This is the 3rd or 4th thread in the past month about hats, wearing them, and what type (not counting any "how to make a new hat look old" threads).

 

They all seem to garner lots of interest and lively discussion. Almost as if the hat defines the "cowboy look." More than chaps, more than a bandanna, maybe even more than the boots - or at least equal to the boots. If you google "cowboy" and click on "images" you will be treated to many hundreds of images in which just about every male has on a 'cowboy hat' of some sort - usually something in a Stetson. And, as has been pointed out, in the period SASS covers it would be very rare for a man of any station to be outdoors without a hat. Almost as shocking as a lady in pants or with her white sewings on display. ;)

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Oh man...I though "cabin fever" was almost over. We have got to find a cure for this.

 

Im pretty sure we have the rule book figured out, well, at least on the hat subject. Regardless of what certain peoples opinions on the hat matter is, at least we know what the rule book says. So now we are going to argue over how it looks?? Come on now.... Four pages of silly arguements? Im sure not everyone in the 1800's wore a hat. Button down collars, henley style shirts, proper attire? I hope those who have stated that it would only be "proper" to wear a hat never wear suspenders without wearing a vest. Since we are trying to dress appropriately, in the style of the 1800s.

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Subdeacon Joe,

 

Probably already heard it, but, these threads always reminds me of the joke where the pretty, young tourist wanders into a local waterin' hole out in cattle country because she saw a horse tied up outside. Hoping to meet real live "cowboy", she's sorely disappointed when only other patron doesn't fit her eastern notion of a "cowboy". Hopin' she might still meet one, she approaches the dusty, leather-skinned gentleman and asks, "Sir, is that your horse outside?"

 

The horseman replies, "Yep."

 

The innocent asks, "May I ask what you do for a living?"

 

"I'se a cowboy," comes a drawled reply. "Why'd you ask?"

 

"Well, I hoped to meet a real cowboy," she responded. "But you don't seem to be dressed as I expected. Why you're not wearin' boots, or even a big Stetson."

 

The man paused a mite, looked down at his athletic shoes, then at the baseball cap on the bar by his elbow; and, in an incredulous tone asked, "why ever would I wanna look like a truck driver?"

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"The truly unique aspect of Cowboy Action Shooting™ is the requirement placed on

authentic period or western screen dress. Each participant is required to adopt a shooting alias

appropriate to a character or profession of the late 19th century, or a Hollywood western star,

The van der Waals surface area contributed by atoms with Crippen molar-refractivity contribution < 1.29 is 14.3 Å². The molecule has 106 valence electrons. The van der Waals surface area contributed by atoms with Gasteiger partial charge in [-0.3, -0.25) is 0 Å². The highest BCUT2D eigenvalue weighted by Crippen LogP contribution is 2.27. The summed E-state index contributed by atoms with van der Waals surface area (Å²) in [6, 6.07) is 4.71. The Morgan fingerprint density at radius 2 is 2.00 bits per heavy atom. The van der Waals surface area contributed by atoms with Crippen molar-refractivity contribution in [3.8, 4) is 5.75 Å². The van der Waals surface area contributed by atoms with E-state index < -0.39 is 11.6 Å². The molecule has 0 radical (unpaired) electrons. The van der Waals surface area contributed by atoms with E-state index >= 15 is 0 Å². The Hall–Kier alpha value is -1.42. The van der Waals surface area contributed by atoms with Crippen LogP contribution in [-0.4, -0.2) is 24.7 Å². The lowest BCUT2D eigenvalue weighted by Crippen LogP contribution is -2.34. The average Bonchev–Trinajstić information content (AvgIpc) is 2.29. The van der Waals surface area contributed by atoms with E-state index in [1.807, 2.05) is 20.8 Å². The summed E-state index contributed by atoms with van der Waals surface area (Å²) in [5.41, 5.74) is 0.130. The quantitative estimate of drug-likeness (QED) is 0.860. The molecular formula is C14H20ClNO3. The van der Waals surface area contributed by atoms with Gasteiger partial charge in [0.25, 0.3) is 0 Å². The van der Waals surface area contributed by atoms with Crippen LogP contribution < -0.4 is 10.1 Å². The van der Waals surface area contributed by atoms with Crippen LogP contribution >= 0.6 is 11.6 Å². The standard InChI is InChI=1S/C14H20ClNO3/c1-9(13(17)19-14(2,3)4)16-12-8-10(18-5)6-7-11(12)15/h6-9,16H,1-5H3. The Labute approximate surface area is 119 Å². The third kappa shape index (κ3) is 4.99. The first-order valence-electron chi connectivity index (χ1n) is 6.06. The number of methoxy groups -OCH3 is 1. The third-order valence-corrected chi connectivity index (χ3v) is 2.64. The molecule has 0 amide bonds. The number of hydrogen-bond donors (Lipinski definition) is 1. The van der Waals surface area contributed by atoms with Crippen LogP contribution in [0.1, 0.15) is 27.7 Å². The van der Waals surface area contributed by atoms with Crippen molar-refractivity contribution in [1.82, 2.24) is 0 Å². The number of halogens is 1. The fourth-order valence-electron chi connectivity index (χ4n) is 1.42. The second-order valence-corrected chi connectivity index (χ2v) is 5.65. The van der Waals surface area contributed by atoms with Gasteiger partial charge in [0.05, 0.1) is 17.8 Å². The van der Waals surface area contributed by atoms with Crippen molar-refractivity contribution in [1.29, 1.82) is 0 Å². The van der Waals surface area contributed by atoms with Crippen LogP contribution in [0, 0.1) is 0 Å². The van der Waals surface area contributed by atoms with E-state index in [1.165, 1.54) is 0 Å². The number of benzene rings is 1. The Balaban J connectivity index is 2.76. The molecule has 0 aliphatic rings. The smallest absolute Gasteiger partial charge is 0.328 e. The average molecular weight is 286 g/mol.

and develop a costume accordingly." From Page 1 of the SASS Handbook, Sixteenth Edistion, January 2010

 

I have had discussions recently at a few non cowboy shooting matches with people that were discussing cowboy action shooting. I feel that the statement above greatly overstates what is actually required for someone to participate in SASS matches. It makes it sound like you are required to do a lot more than shoot while wearing jeans and a long sleeved work shirt, as I have tried to explain several times to these prospective cowboy shooters. They point me back to the above statement everytime. I think we are scaring away some people who wouldn't mind dressing closer to the actual minimum requirements when they read right off the bat, "requirement placed on authentic period or western screen dress." They figure this means more along the lines of chaps, spurs, vests and everything else as opposed to being good to go with blue jeans and a work shirt. If you read further into the rules you will discover the actual requirements, but some prospective shooters don't get past the quoted statement that they find when they first start looking at the web site. I don't think it's helping. Smokin Gator

There are some folks who aren't into western or historical or period attire, but then why shoot SASS? Limit yourself to single action/historical-type guns but look modern?

 

Sasss has not grown as a shooting sport for the masses; it's grown as one about the old west, the 19th century-era shooting.

 

Why would it be objectionable, therefore, to wear clothing of the period?

 

I think the costuming is a vital part of SASS and is a reason it's grown. Where some folks aren't into it, most are.

 

Aunt Jen

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Subdeacon Joe,

 

Probably already heard it, but, these threads always reminds me of the joke where the pretty, young tourist wanders into a local waterin' hole out in cattle country because she saw a horse tied up outside. Hoping to meet real live "cowboy", she's sorely disappointed when only other patron doesn't fit her eastern notion of a "cowboy". Hopin' she might still meet one, she approaches the dusty, leather-skinned gentleman and asks, "Sir, is that your horse outside?"